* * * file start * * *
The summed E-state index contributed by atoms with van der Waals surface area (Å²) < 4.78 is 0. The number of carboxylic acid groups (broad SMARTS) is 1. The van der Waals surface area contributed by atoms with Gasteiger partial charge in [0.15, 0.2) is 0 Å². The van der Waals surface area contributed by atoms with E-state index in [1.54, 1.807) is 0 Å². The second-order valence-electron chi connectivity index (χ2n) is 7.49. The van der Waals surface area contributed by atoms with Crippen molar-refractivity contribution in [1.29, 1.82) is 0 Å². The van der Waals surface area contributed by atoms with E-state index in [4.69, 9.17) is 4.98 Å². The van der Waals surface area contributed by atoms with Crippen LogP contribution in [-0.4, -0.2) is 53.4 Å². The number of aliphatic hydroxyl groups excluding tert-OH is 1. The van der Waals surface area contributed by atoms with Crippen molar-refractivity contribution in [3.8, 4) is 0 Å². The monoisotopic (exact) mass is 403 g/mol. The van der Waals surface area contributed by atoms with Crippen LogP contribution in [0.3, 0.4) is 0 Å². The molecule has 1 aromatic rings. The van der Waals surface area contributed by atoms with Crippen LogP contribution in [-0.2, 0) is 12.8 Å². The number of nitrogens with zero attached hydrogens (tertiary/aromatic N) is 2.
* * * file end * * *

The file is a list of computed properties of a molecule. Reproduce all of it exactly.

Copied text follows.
The summed E-state index contributed by atoms with van der Waals surface area (Å²) < 4.78 is 0. The number of carboxylic acid groups (broad SMARTS) is 1. The van der Waals surface area contributed by atoms with Gasteiger partial charge in [0.15, 0.2) is 0 Å². The van der Waals surface area contributed by atoms with E-state index in [1.54, 1.807) is 0 Å². The second-order valence-electron chi connectivity index (χ2n) is 7.49. The van der Waals surface area contributed by atoms with Crippen molar-refractivity contribution in [1.29, 1.82) is 0 Å². The van der Waals surface area contributed by atoms with E-state index in [4.69, 9.17) is 4.98 Å². The van der Waals surface area contributed by atoms with Crippen LogP contribution in [-0.4, -0.2) is 53.4 Å². The number of aliphatic hydroxyl groups excluding tert-OH is 1. The van der Waals surface area contributed by atoms with Crippen molar-refractivity contribution in [3.8, 4) is 0 Å². The monoisotopic (exact) mass is 403 g/mol. The van der Waals surface area contributed by atoms with Crippen LogP contribution in [0.3, 0.4) is 0 Å². The molecule has 1 aromatic rings. The van der Waals surface area contributed by atoms with Crippen LogP contribution in [-0.2, 0) is 12.8 Å². The number of nitrogens with zero attached hydrogens (tertiary/aromatic N) is 2.